European Union mandates crypto service providers to reveal transaction data to fight tax fraud
- The European Commission made the suggestion in order to gain revenue from the crypto trading gains as well.
- The proposed rules would be applicable to both domestic and cross-border transactions.
- The European Union has been looking at implementing crypto regulations as well if the MiCA bill receives approval in February 2023.
European Union is focusing on creating a system for the crypto space in the bloc, which would allow it to oversee every aspect of it. Regulation is certainly central to the process, but as it appears to be, the EU is also planning on reeling in control over trading profits with the help of the European Commission’s new initiative.
European Union on a transparency roll
The European Union proposed a new set of directives that would allow the union to fight tax fraud emerging from the crypto sector. As per the rules, every crypto service provider active within the 27 member countries is mandated to report all transactions involving the citizens of the union.
This move would allow the European Union to also put an end to tax evasion, which is present in the crypto sector. Consequently, transparency in the crypto space is bound to improve and to further the same, the European Union will also implement stricter taxation rules.
The initiative by the European Commission strives to ensure that the citizens of the union pay their taxes on the profits earned by crypto trading. Explaining the same, European Union’s economy commissioner, Paolo Gentiloni, said,
“The cover of anonymity, the fact that there are more than 9,000 different cryptoassets currently available, and the inherent digital nature of the trade means that many cryptoasset users that are making huge profits fall under the radar of national tax authorities.”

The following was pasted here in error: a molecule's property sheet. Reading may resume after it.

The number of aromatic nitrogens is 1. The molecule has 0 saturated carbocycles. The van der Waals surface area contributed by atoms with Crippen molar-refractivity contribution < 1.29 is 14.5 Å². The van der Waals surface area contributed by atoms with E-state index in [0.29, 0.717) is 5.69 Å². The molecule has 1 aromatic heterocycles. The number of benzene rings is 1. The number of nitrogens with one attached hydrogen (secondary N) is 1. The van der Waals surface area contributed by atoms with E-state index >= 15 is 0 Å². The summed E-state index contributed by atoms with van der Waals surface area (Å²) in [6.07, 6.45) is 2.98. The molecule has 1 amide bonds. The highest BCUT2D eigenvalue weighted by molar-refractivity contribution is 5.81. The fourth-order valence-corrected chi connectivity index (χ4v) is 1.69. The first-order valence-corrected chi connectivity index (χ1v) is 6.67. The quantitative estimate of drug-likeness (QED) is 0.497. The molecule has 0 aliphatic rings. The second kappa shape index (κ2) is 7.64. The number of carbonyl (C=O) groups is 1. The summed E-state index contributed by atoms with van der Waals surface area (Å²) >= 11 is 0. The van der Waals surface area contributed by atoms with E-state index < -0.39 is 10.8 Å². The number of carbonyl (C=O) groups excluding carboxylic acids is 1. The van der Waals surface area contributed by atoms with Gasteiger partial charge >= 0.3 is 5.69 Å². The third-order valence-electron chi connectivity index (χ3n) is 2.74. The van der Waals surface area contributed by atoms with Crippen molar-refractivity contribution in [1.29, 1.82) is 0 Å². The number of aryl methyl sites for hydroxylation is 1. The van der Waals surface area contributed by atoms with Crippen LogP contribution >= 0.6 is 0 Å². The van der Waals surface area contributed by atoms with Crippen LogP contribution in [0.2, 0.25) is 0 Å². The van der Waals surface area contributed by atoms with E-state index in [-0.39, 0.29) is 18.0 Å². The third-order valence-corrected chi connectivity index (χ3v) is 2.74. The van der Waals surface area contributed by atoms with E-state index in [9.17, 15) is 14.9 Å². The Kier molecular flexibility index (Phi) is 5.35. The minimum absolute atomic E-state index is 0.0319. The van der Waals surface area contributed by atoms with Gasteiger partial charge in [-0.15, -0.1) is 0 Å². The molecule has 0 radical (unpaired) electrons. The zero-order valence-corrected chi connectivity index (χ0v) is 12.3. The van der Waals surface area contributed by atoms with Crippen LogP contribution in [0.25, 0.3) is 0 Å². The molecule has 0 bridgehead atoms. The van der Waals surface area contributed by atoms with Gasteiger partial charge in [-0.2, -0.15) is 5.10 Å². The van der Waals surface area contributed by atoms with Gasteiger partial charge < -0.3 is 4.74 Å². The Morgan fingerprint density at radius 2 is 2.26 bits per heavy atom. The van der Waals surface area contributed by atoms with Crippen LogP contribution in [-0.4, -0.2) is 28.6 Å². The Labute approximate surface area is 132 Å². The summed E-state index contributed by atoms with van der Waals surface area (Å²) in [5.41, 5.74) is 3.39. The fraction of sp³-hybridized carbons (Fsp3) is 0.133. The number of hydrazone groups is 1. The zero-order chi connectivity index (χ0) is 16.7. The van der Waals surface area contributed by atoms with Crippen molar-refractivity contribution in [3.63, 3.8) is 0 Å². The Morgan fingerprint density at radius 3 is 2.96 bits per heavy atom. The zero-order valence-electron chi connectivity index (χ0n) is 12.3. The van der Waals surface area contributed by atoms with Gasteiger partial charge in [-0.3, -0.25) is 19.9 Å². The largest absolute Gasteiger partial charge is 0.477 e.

To ensure absolute transparency and control over trading gains, the European Commission would apply the directives for both domestic and cross-border transactions. However, the rules which fall under the reporting rules by the Organization for Economic Cooperation and Development will be effective from January 2026.
Recently, as reported by FXStreet, Italy also announced similar taxation on crypto gains starting in 2023. The 26% capital gains will be extended to crypto trading profits if they exceed the 2,000 Euros threshold.
Crypto regulation in the European Union
At the moment, the European Union does not have an established set of guidelines for crypto regulation. However, this is set to change by February 2026 when the Markets in Crypto-Assets or MiCA proposal is scheduled for a final vote.
The proposal would address concerns such as consumer protection service providers’ supervision and environmental safeguards from energy-intensive cryptocurrencies such as Bitcoin.